Despite Actos Warnings, Study Says Actos Could Increase Effectiveness of Antidepressants

A new study completed by a team of researchers from Tehran University of Medical Sciences in Iran suggests the use of Actos could be effective in treating depression symptoms by boosting the effectiveness of antidepressant medications.

Though evidence continues to pile up and Actos warnings have been called for across the globe about the potential risk of bladder cancer associated with the drug, the researchers said that patients given the drug reported fewer depression symptoms after six weeks of treatment, the Daily Mail reports.

The study, conducted by professor Shahin Akhondzadeh and colleagues, examined 40 patients with moderate to severe depression who were taking the antidepressant citalopram either with or without Actos. Published online in the journal Neuropsychopharmacology, the researchers admit that it needs to be conducted again on a larger scale, but added that it could have implications for other diabetes drugs in relation to treating depression.

"Our study showed pioglitazone is an effective and safe adjunct to citalopram in patients with moderate-to-severe [major depressive disorder]," Akhondzadeh said in the study. "In particular pioglitazone is associated with high rate of early improvement – and thus response and remission – which makes this drug a potentially useful augmentative strategy in patients with moderate-to-severe MDD."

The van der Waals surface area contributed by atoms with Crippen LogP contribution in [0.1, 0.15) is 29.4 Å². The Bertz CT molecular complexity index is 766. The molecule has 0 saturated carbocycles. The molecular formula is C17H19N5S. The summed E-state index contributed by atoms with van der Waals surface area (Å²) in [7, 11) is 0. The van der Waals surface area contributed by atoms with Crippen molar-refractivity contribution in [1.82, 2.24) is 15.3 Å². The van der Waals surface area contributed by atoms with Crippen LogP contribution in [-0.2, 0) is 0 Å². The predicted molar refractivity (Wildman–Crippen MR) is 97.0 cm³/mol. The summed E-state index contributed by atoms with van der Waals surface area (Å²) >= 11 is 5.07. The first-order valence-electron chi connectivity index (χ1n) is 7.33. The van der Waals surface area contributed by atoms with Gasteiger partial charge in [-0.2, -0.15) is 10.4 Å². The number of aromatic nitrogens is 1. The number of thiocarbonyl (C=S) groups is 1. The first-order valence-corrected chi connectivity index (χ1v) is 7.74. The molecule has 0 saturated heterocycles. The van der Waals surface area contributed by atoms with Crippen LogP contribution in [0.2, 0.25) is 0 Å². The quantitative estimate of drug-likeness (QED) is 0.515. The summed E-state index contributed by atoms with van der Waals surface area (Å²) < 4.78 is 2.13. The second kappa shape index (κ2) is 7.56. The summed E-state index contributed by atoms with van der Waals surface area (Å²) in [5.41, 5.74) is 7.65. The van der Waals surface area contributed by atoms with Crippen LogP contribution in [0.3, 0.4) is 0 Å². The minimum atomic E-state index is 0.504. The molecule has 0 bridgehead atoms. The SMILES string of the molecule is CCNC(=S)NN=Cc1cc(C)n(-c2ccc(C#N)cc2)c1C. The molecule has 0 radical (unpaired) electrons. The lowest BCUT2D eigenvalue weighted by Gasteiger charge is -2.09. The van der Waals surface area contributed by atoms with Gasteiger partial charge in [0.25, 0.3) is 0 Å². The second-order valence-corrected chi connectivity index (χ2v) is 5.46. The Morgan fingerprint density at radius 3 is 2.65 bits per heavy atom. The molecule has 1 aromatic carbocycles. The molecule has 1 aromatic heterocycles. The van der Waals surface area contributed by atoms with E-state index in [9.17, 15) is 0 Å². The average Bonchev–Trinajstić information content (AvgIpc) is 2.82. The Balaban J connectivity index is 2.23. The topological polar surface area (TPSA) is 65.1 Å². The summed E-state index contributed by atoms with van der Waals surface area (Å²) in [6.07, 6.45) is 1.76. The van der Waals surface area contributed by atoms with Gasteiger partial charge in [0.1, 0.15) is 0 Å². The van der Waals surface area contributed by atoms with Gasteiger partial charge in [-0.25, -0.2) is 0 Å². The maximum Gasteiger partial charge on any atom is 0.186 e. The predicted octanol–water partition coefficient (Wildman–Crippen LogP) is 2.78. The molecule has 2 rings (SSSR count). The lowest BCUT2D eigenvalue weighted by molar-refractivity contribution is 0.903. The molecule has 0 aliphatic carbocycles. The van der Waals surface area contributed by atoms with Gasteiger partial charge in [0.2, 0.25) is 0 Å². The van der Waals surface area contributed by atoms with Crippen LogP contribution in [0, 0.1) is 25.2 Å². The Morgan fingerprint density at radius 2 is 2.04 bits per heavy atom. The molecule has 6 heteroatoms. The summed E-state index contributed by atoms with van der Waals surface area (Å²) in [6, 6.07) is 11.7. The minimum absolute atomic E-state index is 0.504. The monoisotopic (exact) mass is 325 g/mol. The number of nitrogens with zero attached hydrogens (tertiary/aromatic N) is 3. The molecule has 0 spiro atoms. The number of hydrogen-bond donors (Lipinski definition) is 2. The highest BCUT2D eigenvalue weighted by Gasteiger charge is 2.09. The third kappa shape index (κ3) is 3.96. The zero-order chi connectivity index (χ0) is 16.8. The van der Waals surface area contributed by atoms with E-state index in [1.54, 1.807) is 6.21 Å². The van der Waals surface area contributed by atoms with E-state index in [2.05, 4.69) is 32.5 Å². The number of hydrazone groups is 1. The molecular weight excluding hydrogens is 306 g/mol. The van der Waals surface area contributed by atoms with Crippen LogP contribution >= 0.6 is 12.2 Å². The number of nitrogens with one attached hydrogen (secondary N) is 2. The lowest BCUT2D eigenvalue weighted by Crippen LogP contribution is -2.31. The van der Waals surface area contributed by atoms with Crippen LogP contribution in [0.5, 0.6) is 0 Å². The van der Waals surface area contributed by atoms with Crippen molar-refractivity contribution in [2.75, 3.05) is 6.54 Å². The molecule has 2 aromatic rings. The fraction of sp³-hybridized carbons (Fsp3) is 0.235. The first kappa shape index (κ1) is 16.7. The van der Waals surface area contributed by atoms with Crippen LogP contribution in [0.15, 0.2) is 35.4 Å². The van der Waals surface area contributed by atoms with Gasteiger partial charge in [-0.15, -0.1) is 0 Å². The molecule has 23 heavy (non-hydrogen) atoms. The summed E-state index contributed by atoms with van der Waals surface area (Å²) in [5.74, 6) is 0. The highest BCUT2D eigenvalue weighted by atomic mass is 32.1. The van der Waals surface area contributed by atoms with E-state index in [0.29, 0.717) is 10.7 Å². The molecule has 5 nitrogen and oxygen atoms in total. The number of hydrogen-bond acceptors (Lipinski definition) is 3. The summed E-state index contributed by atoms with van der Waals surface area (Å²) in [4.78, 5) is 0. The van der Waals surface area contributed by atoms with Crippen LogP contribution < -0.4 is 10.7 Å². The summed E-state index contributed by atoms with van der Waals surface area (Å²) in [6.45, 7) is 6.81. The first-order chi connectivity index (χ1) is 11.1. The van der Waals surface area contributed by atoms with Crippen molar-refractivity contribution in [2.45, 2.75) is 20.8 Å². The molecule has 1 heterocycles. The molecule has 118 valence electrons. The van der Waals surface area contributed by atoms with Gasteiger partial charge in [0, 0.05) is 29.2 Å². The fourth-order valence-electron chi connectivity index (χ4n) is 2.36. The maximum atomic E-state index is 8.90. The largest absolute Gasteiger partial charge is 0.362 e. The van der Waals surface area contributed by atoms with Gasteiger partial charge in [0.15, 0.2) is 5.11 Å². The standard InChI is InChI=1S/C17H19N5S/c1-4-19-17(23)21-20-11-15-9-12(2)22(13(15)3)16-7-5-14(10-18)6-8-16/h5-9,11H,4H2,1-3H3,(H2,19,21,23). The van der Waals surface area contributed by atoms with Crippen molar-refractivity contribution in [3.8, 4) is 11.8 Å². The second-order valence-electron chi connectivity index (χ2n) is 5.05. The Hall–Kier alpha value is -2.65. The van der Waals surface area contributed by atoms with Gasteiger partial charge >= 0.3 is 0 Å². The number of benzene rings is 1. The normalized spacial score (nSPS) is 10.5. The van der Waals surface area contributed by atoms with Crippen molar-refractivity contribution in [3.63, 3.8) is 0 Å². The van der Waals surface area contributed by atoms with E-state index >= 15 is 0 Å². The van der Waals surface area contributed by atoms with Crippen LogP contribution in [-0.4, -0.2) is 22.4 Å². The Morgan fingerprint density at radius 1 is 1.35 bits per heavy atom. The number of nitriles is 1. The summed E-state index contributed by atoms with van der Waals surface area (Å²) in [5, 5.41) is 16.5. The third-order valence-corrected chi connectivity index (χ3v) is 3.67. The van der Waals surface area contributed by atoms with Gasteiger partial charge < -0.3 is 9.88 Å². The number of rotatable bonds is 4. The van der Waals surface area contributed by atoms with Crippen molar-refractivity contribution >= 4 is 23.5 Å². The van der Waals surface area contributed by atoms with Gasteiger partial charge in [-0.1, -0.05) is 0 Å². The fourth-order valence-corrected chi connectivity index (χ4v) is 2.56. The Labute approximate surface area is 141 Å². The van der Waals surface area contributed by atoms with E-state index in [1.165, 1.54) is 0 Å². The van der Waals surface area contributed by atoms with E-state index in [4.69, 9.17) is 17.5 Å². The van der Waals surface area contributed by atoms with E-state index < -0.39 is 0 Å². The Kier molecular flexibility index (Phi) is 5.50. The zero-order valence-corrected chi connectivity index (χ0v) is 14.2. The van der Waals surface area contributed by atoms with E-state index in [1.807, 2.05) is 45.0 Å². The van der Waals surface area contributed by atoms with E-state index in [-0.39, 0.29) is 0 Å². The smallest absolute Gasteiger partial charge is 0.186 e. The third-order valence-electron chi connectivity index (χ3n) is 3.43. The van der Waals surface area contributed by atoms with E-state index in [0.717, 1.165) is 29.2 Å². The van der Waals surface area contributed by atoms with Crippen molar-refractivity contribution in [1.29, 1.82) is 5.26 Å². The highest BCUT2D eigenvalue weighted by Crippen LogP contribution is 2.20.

Actos, which is designed to help control blood sugar levels, previously ranked as the most popular type 2 diabetes medication. Since the release of studies indicating the association between Actos use and bladder cancer however, manufacturer Takeda Pharmaceutical Company has taken a significant hit in sales.

The bladder cancer risk has also been the subject of a number of Actos lawsuits across the U.S. and in Canada, with plaintiffs claiming they would not have taken the drug had they been aware of the potentially life-threatening consequences.

Both the U.S. Food and Drug Administration and the European Medicines Association have called for Actos warnings about the bladder cancer to be added to the drug's label, while France has suspended use of the medication. Actos has also been linked to macular edema, an eye disease that ranks as a leading cause of blindness among working adults.

Actos is not the first diabetes medication to receive such negative attention, as GlaxoSmithKline was forced to pull its Avandia drug from pharmacy shelves in the U.S. following studies linking it to heart disease in patients. 

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